The validity of the decisions that led to the arrangement and accommodation plan for the Launch 36 are proved by the success of the boat. It just works, whether serving as a dayboat, or as an overnighter, or as a luxury launch for touring the waterfront or commuting to the islands or a cottage home.
Topside, the key to making the layout work so well is the walkaround deck plan. That the ability to safely move with sure-footed grace all around the boat is a practical necessity should garner no argument, particularly from those with much experience aboard boats. Think about handling lines while docking, as an example, and an equally good view of both bow and stern from the helm, as another.
But the benefits to a walkaround deck plan extend beyond the practical. The positive effect that such a layout has upon the sociability that Launch 36 provides is undeniable. The aft cockpit provides seating and access to the dock or water; the walkaround decks allow easy egress to the bow and lounge. Whereas the layout of most boats forces crew to sit together and stay put, guests aboard the Chris-Craft Launch 36 can mill about, come and go, and break into smaller groups in the natural fashion of people gathering at a social event. That each and every seat, fixture, and fitting that they encounter is luxurious only enhances this special experience.
Belowdecks, the cabin is right-sized to fulfill the mission of this boat. While four can spend the night in comfort—and a couple could easily luxuriate for a weekend—the cabin serves most owners on most days as yet another socializing area in which guests might congregate. Imagine, if you will, being at anchor. Several adults might head into the cabin to speak confidentially while youngsters enjoy diving off of the swim platform. (Two more adults, seated in the aft cockpit, monitor the swimming and splashing.) On the bow, older teens have congregated, staking their claim to this space, even though the safe and quick access along the sidedecks back to the cockpit, where the refreshments are, is appreciated. The expertly executed walkaround layout of the Chris-Craft Launch 36 allows the owner to make their guests happy, comfortable and safe, even if they are a large group that requires simultaneously serving diverse interests.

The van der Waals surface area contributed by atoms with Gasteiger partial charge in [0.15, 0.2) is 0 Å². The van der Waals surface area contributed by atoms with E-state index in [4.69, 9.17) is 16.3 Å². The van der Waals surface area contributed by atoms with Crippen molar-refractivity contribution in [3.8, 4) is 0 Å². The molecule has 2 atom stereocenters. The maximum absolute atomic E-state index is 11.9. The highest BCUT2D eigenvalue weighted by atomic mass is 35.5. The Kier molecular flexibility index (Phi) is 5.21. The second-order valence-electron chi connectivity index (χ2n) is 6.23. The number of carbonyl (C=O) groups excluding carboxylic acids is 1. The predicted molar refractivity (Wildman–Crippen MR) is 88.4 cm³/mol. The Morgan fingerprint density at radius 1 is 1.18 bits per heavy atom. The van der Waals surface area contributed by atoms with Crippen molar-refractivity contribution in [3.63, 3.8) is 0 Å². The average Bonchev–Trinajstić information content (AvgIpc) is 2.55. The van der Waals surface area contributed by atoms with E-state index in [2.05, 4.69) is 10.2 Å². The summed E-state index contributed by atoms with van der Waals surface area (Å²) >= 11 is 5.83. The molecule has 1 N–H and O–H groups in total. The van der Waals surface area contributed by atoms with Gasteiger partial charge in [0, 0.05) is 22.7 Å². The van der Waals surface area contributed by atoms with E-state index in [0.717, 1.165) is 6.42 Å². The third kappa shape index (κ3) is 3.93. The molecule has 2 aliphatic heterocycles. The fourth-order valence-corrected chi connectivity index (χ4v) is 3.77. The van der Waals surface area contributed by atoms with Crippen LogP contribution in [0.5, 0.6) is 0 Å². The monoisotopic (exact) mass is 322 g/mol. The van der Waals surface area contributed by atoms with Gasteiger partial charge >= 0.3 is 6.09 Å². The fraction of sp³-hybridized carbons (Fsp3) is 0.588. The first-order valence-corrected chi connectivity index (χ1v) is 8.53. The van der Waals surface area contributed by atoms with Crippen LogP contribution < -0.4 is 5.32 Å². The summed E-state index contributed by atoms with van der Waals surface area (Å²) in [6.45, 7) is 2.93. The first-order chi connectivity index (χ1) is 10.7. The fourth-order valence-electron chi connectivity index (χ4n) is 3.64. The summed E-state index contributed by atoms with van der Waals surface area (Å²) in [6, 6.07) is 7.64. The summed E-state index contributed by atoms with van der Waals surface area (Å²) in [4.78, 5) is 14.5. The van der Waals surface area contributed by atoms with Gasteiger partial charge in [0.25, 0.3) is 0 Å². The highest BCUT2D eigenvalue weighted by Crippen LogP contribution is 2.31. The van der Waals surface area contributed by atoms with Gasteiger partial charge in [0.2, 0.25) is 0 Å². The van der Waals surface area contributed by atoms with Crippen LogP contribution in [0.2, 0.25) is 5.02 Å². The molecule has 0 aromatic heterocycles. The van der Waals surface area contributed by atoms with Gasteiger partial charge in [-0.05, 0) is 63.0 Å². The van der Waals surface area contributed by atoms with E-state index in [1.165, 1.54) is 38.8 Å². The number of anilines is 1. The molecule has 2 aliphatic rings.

A boat doesn’t win Boat of the Year just because its design is unique, or excellent in its execution. A boat’s performance, construction, adherence to standards, and potential to affect the sport of boating as a whole are also part of the winning matrix. But design innovation such as that brought to life in the form of the Launch 36 serves to highlight these other parameters. And it shows what is possible when a builder decides to build and sell the boat that they think is best for the boater, rather than simply building and selling the boat they think they can sell.
Bravo Zulu, Chris-Craft! Well done!